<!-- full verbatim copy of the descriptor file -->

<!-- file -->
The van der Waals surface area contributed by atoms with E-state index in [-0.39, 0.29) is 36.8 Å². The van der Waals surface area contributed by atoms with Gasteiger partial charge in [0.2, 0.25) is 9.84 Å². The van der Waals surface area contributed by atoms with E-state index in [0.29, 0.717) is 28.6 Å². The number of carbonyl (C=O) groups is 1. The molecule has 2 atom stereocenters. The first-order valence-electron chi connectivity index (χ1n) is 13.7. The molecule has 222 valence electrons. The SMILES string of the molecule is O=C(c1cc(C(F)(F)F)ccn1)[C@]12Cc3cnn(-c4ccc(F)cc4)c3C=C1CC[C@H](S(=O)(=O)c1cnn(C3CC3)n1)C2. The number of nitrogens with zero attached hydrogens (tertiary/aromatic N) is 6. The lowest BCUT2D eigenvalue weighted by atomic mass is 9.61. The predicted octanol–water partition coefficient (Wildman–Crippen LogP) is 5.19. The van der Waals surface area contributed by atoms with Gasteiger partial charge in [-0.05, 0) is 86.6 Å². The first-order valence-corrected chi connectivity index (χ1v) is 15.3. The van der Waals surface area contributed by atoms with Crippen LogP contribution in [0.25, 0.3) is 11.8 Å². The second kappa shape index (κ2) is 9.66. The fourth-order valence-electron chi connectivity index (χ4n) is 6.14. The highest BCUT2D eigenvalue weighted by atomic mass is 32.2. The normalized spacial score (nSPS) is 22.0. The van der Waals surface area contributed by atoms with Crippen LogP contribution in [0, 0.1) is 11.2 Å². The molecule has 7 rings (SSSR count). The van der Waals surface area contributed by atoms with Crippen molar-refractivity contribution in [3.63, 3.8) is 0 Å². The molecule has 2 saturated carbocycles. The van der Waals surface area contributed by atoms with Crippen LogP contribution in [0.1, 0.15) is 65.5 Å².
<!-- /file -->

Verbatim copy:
The van der Waals surface area contributed by atoms with E-state index in [-0.39, 0.29) is 36.8 Å². The van der Waals surface area contributed by atoms with Gasteiger partial charge in [0.2, 0.25) is 9.84 Å². The van der Waals surface area contributed by atoms with E-state index in [0.29, 0.717) is 28.6 Å². The number of carbonyl (C=O) groups is 1. The molecule has 2 atom stereocenters. The first-order valence-electron chi connectivity index (χ1n) is 13.7. The molecule has 222 valence electrons. The SMILES string of the molecule is O=C(c1cc(C(F)(F)F)ccn1)[C@]12Cc3cnn(-c4ccc(F)cc4)c3C=C1CC[C@H](S(=O)(=O)c1cnn(C3CC3)n1)C2. The number of nitrogens with zero attached hydrogens (tertiary/aromatic N) is 6. The lowest BCUT2D eigenvalue weighted by atomic mass is 9.61. The predicted octanol–water partition coefficient (Wildman–Crippen LogP) is 5.19. The van der Waals surface area contributed by atoms with Gasteiger partial charge in [-0.05, 0) is 86.6 Å². The first-order valence-corrected chi connectivity index (χ1v) is 15.3. The van der Waals surface area contributed by atoms with Crippen LogP contribution in [0.25, 0.3) is 11.8 Å². The second kappa shape index (κ2) is 9.66. The fourth-order valence-electron chi connectivity index (χ4n) is 6.14. The highest BCUT2D eigenvalue weighted by atomic mass is 32.2. The normalized spacial score (nSPS) is 22.0. The van der Waals surface area contributed by atoms with Crippen LogP contribution in [0, 0.1) is 11.2 Å². The molecule has 7 rings (SSSR count). The van der Waals surface area contributed by atoms with Crippen molar-refractivity contribution in [3.63, 3.8) is 0 Å². The molecule has 2 saturated carbocycles. The van der Waals surface area contributed by atoms with Crippen LogP contribution in [0.1, 0.15) is 65.5 Å².